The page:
Association of Fatty Acid Synthase Polymorphisms and Expression with Prostate Cancer Recurrence after Radical Prostatectomy
Jinrong Cheng, Rochelle D Payne Ondracek, Karin A Kasza, Bo Xu, James R Marshall. Roswell Park Cancer Institute, Buffalo, NY
Background: Fatty acid synthase (FAS), selectively overexpressed in prostate cancer cells, may contribute to the aggressiveness of prostate cancer (PCA). Constitutional genetic variation of the FAS gene and the expression levels of FAS protein in tumor cells could be a predictor for outcomes after radical prostatectomy (RP). This study evaluates the associations of single nucleotide polymorphisms (SNPs) and the expression of the FAS gene with post-prostatectomy prostate cancer recurrence.
Design: Seven tagging SNPs that represent the entire set of FAS gene SNPs were genotyped in 643 Caucasian men who had RP at our institute from 1993 to 2005. FAS protein expression was assessed by IHC staining. Treatment outcome was evaluated by a range of end points, including post treatment PSA > 0.2 ng/ml, PSA doubling time < 6 months, NCCN failure, AUA failure, metastatic PCA and PCA-specific mortality. Cox proportional hazards analyses were used to evaluate the associations between each tagging SNP and each endpoint. Bivariate associations with outcomes were considered for each tagging SNP and the associations were controlled for well-established risk factors, including age at surgery, body mass index (BMI), pathologic stage and pathologic grade. The associations of FAS protein staining with each tagging SNP and each endpoint are currently under investigation.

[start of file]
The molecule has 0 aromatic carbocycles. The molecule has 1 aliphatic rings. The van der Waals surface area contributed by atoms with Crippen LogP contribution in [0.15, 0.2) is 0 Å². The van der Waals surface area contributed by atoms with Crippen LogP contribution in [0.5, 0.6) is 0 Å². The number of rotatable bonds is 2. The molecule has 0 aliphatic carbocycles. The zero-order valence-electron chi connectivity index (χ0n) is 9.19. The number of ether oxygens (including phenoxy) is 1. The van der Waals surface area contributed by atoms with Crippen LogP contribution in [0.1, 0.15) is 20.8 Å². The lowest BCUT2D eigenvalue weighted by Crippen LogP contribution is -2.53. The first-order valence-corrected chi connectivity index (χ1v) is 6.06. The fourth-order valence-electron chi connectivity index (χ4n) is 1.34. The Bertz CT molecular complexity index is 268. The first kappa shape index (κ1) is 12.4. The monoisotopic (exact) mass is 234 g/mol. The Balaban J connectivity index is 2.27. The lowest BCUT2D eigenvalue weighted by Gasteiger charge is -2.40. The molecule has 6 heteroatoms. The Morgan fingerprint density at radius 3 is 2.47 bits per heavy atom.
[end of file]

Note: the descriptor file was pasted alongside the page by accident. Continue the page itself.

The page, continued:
Results: FAS SNPs were generally not associated with the clinical and pathological risk factors. The minor variant T allele of SNP rs4246444 was associated with higher risk of at least 1 detectable PSA (adjusted HR=1.27, P=0.042), at least 2 detectable PSAs (adjusted HR=1.4, P=0.011) and AUA failure (adjusted HR=1.42, P=0.036). The minor variant A allele of SNP rs1127678 was associated with decreased risk of NCCN failure (adjusted HR=0.72, P=0.052) and marginally associated with decreased metastasis risk after RP (adjusted HR=0.43, P=0.081).
Conclusions: Our results suggest that FAS genetic variation may be a new independent predictor of the recurrence of PCA after RP.
Category: Genitourinary (including renal tumors)
Tuesday, March 5, 2013 9:30 AM
Poster Session III # 79, Tuesday Morning